Board of education candidates boast diverse resums

October 31, 2006|by ERIN CUNNINGHAM

WASHINGTON COUNTY - The six candidates competing for three open seats on the Washington County Board of Education have cited different reasons why they are qualified for the job.

Some tout their experience in education and on the board. Others see their fresh ideas as positive qualities.

Here is a look at each of the candidates:

Paul W. Bailey, 72, of Hagerstown, is seeking his third four-year term on the Board of Education. He has worked in education for about 46 years.

He was a science and math teacher in Washington County before becoming a counselor and a principal. He served as director of middle schools in the county and retired in 1997.

Bailey said his ability to work with his fellow board members is one reason the county's voters should re-elect him.

"Being a single-issue candidate does not get it done unless they have some skills in working with others ... working with board members," he said. "I enjoy solving problems and working with my fellow board members collaboratively."


Bailey said he's been successful taking a leadership role in helping the board reach consensus on various issues.

Ruth Anne Callaham, 57, of Hagerstown, said that though she has lived in Washington County for more than 30 years, one of her strengths may be that is not originally from the area.

She grew up in Texas and received her education there. She has been an educator for 30 years and has held teaching certificates in three states, including Maryland.

Since 2003, Callaham has served as executive director of the local nonprofit Food Resources, a food collection and distribution program.

"First and foremost, I know what it is to run an operation to budget," Callaham said. "I understand revenue stream and how to increase funding for the most important projects."

She worked with the federal government for 23 years. Callaham said she is familiar with government operations through her work on several boards of directors and is a team player, able to reach consensus with fellow board members.

Jacqueline B. Fischer, 60, of Clear Spring, is seeking her second term on the Board of Education. Before being elected, she taught in Washington County schools for more than 30 years and was a substitute teacher for two years.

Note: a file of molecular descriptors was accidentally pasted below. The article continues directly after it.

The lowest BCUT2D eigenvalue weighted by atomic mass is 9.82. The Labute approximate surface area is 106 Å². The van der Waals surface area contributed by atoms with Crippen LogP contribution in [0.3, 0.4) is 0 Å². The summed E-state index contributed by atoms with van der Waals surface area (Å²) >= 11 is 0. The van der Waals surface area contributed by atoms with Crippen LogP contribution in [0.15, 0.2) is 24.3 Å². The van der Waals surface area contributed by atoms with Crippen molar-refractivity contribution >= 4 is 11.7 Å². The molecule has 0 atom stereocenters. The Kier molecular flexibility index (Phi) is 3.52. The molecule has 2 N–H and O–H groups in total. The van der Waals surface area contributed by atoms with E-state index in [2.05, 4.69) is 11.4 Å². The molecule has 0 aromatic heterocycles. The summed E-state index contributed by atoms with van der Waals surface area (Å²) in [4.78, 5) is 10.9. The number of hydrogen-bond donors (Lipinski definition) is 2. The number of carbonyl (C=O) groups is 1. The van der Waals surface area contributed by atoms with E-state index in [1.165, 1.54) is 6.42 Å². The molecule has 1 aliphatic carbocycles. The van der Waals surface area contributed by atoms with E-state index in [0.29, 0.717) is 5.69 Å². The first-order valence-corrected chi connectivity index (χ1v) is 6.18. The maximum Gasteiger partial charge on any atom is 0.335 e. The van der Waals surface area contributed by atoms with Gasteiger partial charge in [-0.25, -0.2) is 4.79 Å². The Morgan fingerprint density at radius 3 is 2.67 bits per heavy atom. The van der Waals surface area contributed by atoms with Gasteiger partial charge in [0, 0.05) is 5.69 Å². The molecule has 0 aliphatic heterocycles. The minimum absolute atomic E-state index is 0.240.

"I know the system from the inside and also have the experience of serving on the board," Fischer said.

She said, through her work as chairperson of the facilities committee, she has been able to lead the effort to draft a comprehensive mitigation plan. She's also been a liaison for the Barbara Ingram School for the Arts that is scheduled to open in 2008.

"I would like to continue to see (these) through," Fischer said. "Four years just isn't enough to accomplish what (I) would like to do."

Wayne M. Kretzer Jr., 38, of Hagerstown, said he has been involved in the community for years and is a 1986 graduate of Boonsboro High School.

He has run track and coached the sport locally for more than 20 years. He began coaching track and field after graduation, first as a volunteer. Kretzer began spending more time coaching in the early 1990s and now organizes local races.

Kretzer works at the Food Lion Distribution Center in Chambersburg, Pa., where he mainly handles ordering.

"I feel I have a lot of ideas to bring to the Board of Education," Kretzer said.

Virginia Powers, 47, of Hagerstown, has 27 years of criminal justice experience and has been an investigator in the Washington County Office of the State's Attorney for the past 11 years. Before that, she served as a county District Court commissioner and an officer with the Hagerstown Police Department.

"As far as investigative things, I think I've certainly done it all," Powers said.

In early September, Powers visited four high schools and one elementary school. Two had minimal security and three had none at all, she said.

"I recognize the lack of security in the schools just by making a visit," she said.

Powers said her work experience also has allowed her to work with community, state and county agencies.

William H. Staley, 62, of Hagerstown, taught subjects like welding for 25 years in the Washington County School system. Staley, a lifelong county resident, said he also taught for about 30 years at Hagerstown Community College.

His background qualifies him to speak on one of his main election issues - bringing trades courses back for the county's students.

Staley retired from teaching about six years ago. He also worked for 35 years in the building trades as a welder and plumber. He has been president of several community organizations, which have taught him excellent organizational skills.

"I have a diverse background," Staley said.

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